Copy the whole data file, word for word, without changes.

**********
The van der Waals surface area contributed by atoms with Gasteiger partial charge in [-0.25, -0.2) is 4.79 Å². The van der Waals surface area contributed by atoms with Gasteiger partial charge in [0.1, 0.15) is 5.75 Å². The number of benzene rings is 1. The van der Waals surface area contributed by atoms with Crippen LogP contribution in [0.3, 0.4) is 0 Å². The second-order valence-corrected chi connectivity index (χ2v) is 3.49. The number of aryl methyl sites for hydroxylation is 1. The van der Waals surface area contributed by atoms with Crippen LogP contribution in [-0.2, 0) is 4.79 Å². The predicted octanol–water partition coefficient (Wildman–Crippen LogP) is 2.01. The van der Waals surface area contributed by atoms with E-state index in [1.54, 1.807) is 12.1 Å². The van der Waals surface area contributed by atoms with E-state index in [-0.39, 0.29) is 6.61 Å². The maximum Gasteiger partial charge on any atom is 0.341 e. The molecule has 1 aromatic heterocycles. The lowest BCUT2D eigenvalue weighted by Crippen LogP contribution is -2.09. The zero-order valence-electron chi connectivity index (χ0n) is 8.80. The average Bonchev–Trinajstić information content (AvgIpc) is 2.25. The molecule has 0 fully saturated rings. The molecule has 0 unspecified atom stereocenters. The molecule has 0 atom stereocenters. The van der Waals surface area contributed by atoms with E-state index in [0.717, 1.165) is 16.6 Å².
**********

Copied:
The van der Waals surface area contributed by atoms with Gasteiger partial charge in [-0.25, -0.2) is 4.79 Å². The van der Waals surface area contributed by atoms with Gasteiger partial charge in [0.1, 0.15) is 5.75 Å². The number of benzene rings is 1. The van der Waals surface area contributed by atoms with Crippen LogP contribution in [0.3, 0.4) is 0 Å². The second-order valence-corrected chi connectivity index (χ2v) is 3.49. The number of aryl methyl sites for hydroxylation is 1. The van der Waals surface area contributed by atoms with Crippen LogP contribution in [-0.2, 0) is 4.79 Å². The predicted octanol–water partition coefficient (Wildman–Crippen LogP) is 2.01. The van der Waals surface area contributed by atoms with E-state index in [1.54, 1.807) is 12.1 Å². The van der Waals surface area contributed by atoms with E-state index in [-0.39, 0.29) is 6.61 Å². The maximum Gasteiger partial charge on any atom is 0.341 e. The molecule has 1 aromatic heterocycles. The lowest BCUT2D eigenvalue weighted by Crippen LogP contribution is -2.09. The zero-order valence-electron chi connectivity index (χ0n) is 8.80. The average Bonchev–Trinajstić information content (AvgIpc) is 2.25. The molecule has 0 fully saturated rings. The molecule has 0 unspecified atom stereocenters. The molecule has 0 atom stereocenters. The van der Waals surface area contributed by atoms with E-state index in [0.717, 1.165) is 16.6 Å².